The Party (1968)

Peter Sellers and director Blake Edwards paid tribute to the days of silent slapstick and the films of French clown Jacques Tati in this trenchant farce about Hollywood excess. In their only film together that was not part of The Pink Panther series, Sellers is a hapless Indian actor who wreaks havoc shooting Son of Gunga Din. Instead of putting him on the list of fired employees, however, the studio head accidentally writes his name on the guest list for his next party. Over one short evening, Sellers’ bumbling turns the event into sheer chaos. Edwards used a unique shooting style that recalls the best of Charles Chaplin and Buster Keaton. The film was improvised from a lengthy plot outline and shot in sequence. To keep things connected, each scene was videotaped as it was filmed, so cast and crew could review what had gone before. The party, which takes up most of the film, was shot in a large indoor set complete with a waterfall and a receding floor covering an indoor pool. Featured in the cast are Claudine Longet as Sellers’ love interest, Steve Franken as a drunken waiter, Gavin MacLeod as a lecherous director and Denny Miller as a Western star.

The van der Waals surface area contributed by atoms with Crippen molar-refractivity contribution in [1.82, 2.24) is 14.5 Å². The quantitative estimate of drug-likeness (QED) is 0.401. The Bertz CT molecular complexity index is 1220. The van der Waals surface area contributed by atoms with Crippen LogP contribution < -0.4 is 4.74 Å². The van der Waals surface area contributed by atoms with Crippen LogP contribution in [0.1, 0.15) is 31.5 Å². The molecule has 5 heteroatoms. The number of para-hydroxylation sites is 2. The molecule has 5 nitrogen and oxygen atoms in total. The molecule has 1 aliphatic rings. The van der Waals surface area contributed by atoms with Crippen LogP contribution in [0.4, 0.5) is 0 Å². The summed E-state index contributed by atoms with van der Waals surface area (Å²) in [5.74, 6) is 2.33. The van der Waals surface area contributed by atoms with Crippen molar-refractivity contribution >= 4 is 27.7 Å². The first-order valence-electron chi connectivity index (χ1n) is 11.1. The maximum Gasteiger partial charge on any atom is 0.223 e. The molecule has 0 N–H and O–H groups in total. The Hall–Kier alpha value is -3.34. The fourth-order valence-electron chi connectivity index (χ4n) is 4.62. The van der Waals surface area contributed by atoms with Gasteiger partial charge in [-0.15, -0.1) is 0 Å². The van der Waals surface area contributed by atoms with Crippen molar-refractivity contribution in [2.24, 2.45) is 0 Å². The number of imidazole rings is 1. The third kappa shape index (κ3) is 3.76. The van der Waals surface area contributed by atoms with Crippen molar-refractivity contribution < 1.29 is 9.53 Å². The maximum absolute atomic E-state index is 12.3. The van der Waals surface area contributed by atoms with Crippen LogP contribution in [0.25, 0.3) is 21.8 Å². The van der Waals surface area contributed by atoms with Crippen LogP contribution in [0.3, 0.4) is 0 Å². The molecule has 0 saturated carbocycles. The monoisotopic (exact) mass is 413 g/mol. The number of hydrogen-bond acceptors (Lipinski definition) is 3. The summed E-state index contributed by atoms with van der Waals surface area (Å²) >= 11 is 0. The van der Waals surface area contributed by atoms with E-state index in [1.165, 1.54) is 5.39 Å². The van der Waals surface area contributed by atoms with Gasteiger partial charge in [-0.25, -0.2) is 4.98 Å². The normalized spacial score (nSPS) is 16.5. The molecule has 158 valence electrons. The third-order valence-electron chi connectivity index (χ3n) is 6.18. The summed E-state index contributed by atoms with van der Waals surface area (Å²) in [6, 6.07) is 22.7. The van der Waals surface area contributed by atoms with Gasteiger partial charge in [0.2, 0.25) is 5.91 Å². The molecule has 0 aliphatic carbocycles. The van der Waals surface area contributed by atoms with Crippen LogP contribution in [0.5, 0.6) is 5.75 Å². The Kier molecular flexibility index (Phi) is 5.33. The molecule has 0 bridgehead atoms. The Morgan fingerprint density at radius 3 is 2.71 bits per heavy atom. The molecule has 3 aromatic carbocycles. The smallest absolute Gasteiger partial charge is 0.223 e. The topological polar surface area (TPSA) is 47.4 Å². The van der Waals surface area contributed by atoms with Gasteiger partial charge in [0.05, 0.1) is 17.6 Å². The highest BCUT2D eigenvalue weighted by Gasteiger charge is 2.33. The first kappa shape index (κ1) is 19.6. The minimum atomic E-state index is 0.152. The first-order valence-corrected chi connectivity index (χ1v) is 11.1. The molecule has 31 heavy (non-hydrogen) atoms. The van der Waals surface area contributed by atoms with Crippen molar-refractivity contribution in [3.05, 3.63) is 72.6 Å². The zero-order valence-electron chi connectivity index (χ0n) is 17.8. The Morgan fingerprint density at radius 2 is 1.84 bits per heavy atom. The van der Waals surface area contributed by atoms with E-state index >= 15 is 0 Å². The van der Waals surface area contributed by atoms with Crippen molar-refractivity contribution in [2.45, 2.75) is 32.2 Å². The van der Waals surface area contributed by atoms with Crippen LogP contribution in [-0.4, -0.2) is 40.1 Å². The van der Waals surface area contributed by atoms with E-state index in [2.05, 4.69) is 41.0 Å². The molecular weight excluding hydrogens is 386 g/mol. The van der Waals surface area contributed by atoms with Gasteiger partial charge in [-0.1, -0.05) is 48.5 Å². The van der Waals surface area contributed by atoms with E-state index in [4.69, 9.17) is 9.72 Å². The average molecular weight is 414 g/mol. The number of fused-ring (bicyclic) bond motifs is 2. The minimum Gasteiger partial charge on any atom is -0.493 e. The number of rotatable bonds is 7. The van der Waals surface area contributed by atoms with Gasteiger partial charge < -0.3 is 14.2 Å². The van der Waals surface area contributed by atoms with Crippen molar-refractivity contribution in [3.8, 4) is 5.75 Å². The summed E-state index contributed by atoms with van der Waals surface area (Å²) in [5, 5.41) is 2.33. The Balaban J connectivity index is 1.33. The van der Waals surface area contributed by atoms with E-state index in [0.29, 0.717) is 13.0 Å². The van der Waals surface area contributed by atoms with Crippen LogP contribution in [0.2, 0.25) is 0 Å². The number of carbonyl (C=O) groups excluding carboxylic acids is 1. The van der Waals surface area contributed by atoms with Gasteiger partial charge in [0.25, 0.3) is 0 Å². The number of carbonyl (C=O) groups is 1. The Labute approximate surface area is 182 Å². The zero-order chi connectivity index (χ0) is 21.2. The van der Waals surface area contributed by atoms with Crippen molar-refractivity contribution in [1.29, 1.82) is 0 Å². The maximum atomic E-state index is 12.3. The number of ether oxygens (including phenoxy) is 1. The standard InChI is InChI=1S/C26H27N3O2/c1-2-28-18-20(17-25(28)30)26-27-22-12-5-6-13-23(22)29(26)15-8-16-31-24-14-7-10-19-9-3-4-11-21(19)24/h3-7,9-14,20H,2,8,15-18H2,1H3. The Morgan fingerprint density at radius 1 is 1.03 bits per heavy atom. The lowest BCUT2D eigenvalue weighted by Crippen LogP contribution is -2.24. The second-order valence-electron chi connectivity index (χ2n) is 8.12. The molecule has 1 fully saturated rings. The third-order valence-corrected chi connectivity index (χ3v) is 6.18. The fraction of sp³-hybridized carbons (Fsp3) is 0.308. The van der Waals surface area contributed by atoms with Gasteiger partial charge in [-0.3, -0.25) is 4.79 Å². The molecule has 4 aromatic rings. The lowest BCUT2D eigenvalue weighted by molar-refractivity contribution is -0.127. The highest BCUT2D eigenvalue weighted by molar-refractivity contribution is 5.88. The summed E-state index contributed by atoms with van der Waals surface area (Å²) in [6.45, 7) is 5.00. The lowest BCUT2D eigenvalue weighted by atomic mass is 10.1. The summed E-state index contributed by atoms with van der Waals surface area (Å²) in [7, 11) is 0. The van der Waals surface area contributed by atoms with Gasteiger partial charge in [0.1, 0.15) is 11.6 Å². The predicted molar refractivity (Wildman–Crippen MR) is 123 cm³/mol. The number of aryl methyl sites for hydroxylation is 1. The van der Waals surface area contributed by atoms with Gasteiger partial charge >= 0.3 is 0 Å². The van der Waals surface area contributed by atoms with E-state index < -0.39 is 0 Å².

(d. Blake Edwards, 99 m, Digital)